Not all Agile methods are alike. If someone tells you that they practice Agile software development, you have only heard the start of their story. That's because today's Agile teams use a wide range of methodologies.
So, how can you determine the right Agile methodology for your team? It starts with knowing the most common ones used by today's top software development teams. The most popular Agile methodologies used by today's practitioners are:
XP (eXtreme Programming)
DSDM (Dynamic Systems Development Method)
FDD (Feature-Driven Development)
ASD (Adaptive Software Development)
Crystal, and LSD (Lean Software Development)
One exception to this list is Kanban. While Kanban is not considered an Agile development method, it is commonly used in conjunction with Agile methods to increase efficiency.
Now that you know the types of methodologies in use, it's time to determine which one is best for your team. When it comes to comparing and choosing which method is best for a team, the idiom "different horses for different courses" comes to mind.
The Agile PrepCast has compiled a helpful methods comparison table based on the following characteristics:
Roles and responsibilities
Virtual team support
Risk mitigation level
Pros and cons
The most popular Agile methods are Scrum and XP, which are very much aligned in their practices. That said, there are some notable differences between the two:
1. Scrum team iterations, which are called sprints, tend to be two weeks to one month in duration. XP teams work in iterations that are one to two weeks long.
2. Scrum teams do not allow changes into their sprints, whereas XP teams are much more open to making changes within their iterations.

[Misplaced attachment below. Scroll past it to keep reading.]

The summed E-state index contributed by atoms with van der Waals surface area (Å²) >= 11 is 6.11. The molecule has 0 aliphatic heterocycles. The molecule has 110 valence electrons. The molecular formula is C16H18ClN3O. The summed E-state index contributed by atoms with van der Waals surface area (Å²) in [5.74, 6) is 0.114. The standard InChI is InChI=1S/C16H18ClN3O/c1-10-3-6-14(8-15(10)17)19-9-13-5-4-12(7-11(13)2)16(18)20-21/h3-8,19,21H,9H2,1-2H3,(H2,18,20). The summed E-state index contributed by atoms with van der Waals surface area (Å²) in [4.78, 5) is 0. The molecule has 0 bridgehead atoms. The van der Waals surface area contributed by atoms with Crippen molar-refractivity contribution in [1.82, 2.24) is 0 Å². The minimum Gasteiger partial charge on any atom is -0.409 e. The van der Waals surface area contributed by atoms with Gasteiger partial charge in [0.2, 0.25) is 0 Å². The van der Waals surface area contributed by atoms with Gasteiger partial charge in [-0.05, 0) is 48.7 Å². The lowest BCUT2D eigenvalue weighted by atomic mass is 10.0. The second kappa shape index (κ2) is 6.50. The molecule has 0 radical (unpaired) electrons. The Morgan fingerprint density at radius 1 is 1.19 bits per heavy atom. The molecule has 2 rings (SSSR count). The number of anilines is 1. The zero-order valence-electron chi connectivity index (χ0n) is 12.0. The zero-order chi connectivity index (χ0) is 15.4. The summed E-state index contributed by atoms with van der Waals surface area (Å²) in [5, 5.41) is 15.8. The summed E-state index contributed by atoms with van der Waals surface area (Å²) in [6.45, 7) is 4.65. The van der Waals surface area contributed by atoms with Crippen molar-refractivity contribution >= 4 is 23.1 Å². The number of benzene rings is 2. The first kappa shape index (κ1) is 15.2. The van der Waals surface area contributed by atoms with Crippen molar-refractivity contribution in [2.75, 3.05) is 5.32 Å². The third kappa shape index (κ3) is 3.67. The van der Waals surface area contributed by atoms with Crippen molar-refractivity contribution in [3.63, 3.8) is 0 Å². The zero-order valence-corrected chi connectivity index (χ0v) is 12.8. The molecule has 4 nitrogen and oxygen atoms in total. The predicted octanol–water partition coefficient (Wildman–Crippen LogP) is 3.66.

3. XP teams work in a strict priority order as determined by who is serving in the "customer" role, whereas a product owner prioritizes the backlog items for a sprint. However, the team has the freedom to determine the sequence in which they are developed.
4. Scrum is much more focused on management practices and less defined when it comes to engineering practices. XP incorporates common technical practices such as test-driven development, automated testing, pair programming, and more. Scrum teams have more freedom to define the engineering practices they wish to follow, but they often use many of the same practices defined as part of XP.
In the end, many teams ultimately settle into a hybrid Agile methodology that combines Scrum and XP.
Lean software development (LSD), more commonly referred to as "Lean," is based on the principles of lean manufacturing which originated from the Toyota Production System. Lean is based on a set of principles aimed at achieving quality, speed, and customer alignment. This method is commonly adopted by startups.
A key tenet of Lean is to work only on those things that absolutely must be done and eliminate waste in the form of unnecessary meetings, tasks, and documentation. There are different camps as to whether Lean should be considered an Agile method in and of itself, or viewed as a complementary mindset that helps achieve Agile goals.
Kanban is a model for introducing change through incremental improvements and is complementary to Agile methods. Work is organized on a Kanban board, where work is tracked through various workflow states flowing from left to right. The only management or process criteria introduced by Kanban is "Work in Progress (WIP)," which defines WIP limits for the various workflow states.
If a certain state or status hits the limit, the whole team needs to help clear the filled-up state first before beginning any other work. The goal of using a Kanban board is to help teams identify bottlenecks and eliminate them in the future.
Each Agile team is different. So, a one-size-fits-all methodology is not the right solution. Each team must assess which methodology will help them thrive based on their unique makeup. That starts with knowing what you need to accomplish -- and why.